As such, these statements imply that if $x_n$ is larger than the true value $\lfloor \sqrt{\alpha} \rfloor$, then the next guess $x_{n + 1}$ will be strictly less than the preceding one, but not less than $\lfloor \sqrt{\alpha} \rfloor$. Therefore, the initial guess larger than $\lfloor \sqrt{\alpha} \rfloor$ makes the sequence converge monotonically.

Implementation

The following procedure is the implementation of Newton’s method to find the approximated $\sqrt{\alpha}$. The initial guess $x_0$ is equal to the least power of 2 that is greater than or equal to $\sqrt{\alpha}$. For example, for $\alpha = 4$, $x_0 = 2$, and for $\alpha = 5$, $x_0 = 4$.

int sqrtInteger(unsigned int a)
{
if (a <= 1) return a;

int n = 1;
unsigned int guess = a - 1;
if (guess > 65535) { n += 8; guess >>= 16; }
if (guess > 255) { n += 4; guess >>= 8; }
if (guess > 15) { n += 2; guess >>= 4; }
if (guess > 3) n++;

unsigned int x_curr = 1 << n;
unsigned int x_next = (x_curr + (a >> n)) >> 1;
while (x_next < x_curr) {
x_curr = x_next;
x_next = (x_curr + (a / x_curr)) >> 1;
}
return x_curr;
}


Because the initial guess is accurate to about 1 bit and Newton’s method converges quadratically, the above code would be expected to converge within about 5 iterations for a 32-bit integer, which requires 4 divisions. It turns out that the maximum number of divisions is 5. If the function to get the number of leading zeros is available, then it is much more simple to set the initial guess.

int sqrtInteger(unsigned int a)
{
if (a <= 1) return a;

int n = 16 - clz( a - 1 ) / 2;
unsigned int x_curr = 1 << n;
unsigned int x_next = (x_curr + (a >> n)) >> 1;
while (x_next < x_curr) {
x_curr = x_next;
x_next = (x_curr + (a / x_curr)) >> 1;
}
return x_curr;
}


The following shows the list of initial guesses. \begin{aligned} \begin{array}{ccc} \text{Range of } x & \text{Initial Guess} \\ \hline \\ [2, 2^2] & 2 \\\\ [2^2 + 1, 2^4] & 2^2 \\\\ [2^4 + 1, 2^6] & 2^3 \\\\ [2^6 + 1, 2^8] & 2^4 \\\\ \vdots & \vdots \\\\ [2^{28} + 1, 2^{30}] & 2^{15} \\\\ [2^{30} + 1, 2^{32} - 1] & 2^{16} \\\\ \end{array} \end{aligned}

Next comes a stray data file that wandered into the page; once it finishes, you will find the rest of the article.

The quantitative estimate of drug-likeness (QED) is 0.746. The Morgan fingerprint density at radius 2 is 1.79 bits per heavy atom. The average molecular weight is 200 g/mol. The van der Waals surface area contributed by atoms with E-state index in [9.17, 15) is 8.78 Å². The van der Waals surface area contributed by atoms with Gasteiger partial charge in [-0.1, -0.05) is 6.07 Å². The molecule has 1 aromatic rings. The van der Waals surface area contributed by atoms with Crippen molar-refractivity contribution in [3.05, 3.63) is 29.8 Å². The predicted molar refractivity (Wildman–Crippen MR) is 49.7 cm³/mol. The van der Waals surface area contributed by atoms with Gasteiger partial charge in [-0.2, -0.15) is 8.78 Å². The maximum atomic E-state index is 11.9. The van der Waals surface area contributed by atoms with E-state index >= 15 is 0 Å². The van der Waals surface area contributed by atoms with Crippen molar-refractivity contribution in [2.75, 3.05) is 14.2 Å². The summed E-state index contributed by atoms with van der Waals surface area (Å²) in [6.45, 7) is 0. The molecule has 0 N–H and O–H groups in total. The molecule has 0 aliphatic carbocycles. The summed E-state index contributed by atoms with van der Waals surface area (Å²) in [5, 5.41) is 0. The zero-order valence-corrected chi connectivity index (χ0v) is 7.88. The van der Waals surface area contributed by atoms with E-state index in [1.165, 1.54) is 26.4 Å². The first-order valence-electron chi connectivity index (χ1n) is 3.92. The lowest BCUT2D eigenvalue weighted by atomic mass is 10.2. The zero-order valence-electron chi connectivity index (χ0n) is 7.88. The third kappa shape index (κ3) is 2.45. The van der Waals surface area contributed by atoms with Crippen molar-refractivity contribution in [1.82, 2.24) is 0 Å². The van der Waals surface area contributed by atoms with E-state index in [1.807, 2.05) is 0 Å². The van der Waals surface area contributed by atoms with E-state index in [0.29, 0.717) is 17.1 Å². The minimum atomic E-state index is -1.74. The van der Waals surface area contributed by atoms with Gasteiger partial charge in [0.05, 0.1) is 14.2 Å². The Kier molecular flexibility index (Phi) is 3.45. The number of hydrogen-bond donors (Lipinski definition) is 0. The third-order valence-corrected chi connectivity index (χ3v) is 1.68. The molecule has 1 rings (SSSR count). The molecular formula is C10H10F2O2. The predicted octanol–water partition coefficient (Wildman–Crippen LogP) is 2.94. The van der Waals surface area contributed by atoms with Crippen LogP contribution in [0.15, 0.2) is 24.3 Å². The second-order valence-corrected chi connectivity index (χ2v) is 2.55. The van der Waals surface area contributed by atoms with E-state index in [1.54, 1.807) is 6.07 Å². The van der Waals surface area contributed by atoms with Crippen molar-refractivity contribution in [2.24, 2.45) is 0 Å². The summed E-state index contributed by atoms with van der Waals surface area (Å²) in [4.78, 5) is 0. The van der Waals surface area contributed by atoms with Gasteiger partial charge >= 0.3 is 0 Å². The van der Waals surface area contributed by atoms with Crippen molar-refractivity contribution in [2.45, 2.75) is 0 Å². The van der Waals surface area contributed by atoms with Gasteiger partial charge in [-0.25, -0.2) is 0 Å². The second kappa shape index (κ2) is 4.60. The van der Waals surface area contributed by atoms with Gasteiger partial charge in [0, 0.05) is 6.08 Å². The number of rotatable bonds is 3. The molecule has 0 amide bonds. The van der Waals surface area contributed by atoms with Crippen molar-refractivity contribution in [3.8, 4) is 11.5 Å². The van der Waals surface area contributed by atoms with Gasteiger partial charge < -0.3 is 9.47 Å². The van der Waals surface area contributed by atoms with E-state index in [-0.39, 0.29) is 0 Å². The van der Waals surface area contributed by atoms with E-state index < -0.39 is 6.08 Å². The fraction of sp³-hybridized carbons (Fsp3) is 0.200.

Meanwhile, there is a little trick to compute the integer square root for a small integer. In $[0, 15]$, the expression (x > 0) + (x > 3) + (x > 8) computes $\sqrt{x}$.

The Integer Square Root of the Integer Square Root

\begin{aligned} \left \lfloor \sqrt[4]{\alpha} \right \rfloor = \left \lfloor \sqrt{\left \lfloor \sqrt{\alpha} \right \rfloor} \right \rfloor \end{aligned}

It is interesting to note that the integer square root of the integer square root can be also computed from the single integer square root function. To prove the above, let $\lfloor \sqrt{\alpha} \rfloor = p$. Then, $p^2 \leq \alpha < (p + 1)^2$ since $p$ is an integer. Also, let $\lfloor \sqrt{p} \rfloor = q$. Then, $q^2 \leq p < (q + 1)^2$. So, $p + 1 \leq (q + 1)^2$. Therefore, $q^4 \leq p^2 \leq \alpha < (p + 1)^2 \leq (q + 1)^4$. That is, $q^4 \leq \alpha < (q + 1)^4$, which means $q \leq \sqrt[4]{\alpha} < q + 1$. Accordingly, $\left \lfloor \sqrt[4]{\alpha} \right \rfloor = q = \lfloor \sqrt{p} \rfloor = \left \lfloor \sqrt{\left \lfloor \sqrt{\alpha} \right \rfloor} \right \rfloor$.

Reference

[1] Henry S. Warren. 2012. Hacker’s Delight (2nd. ed.). Addison-Wesley Professional.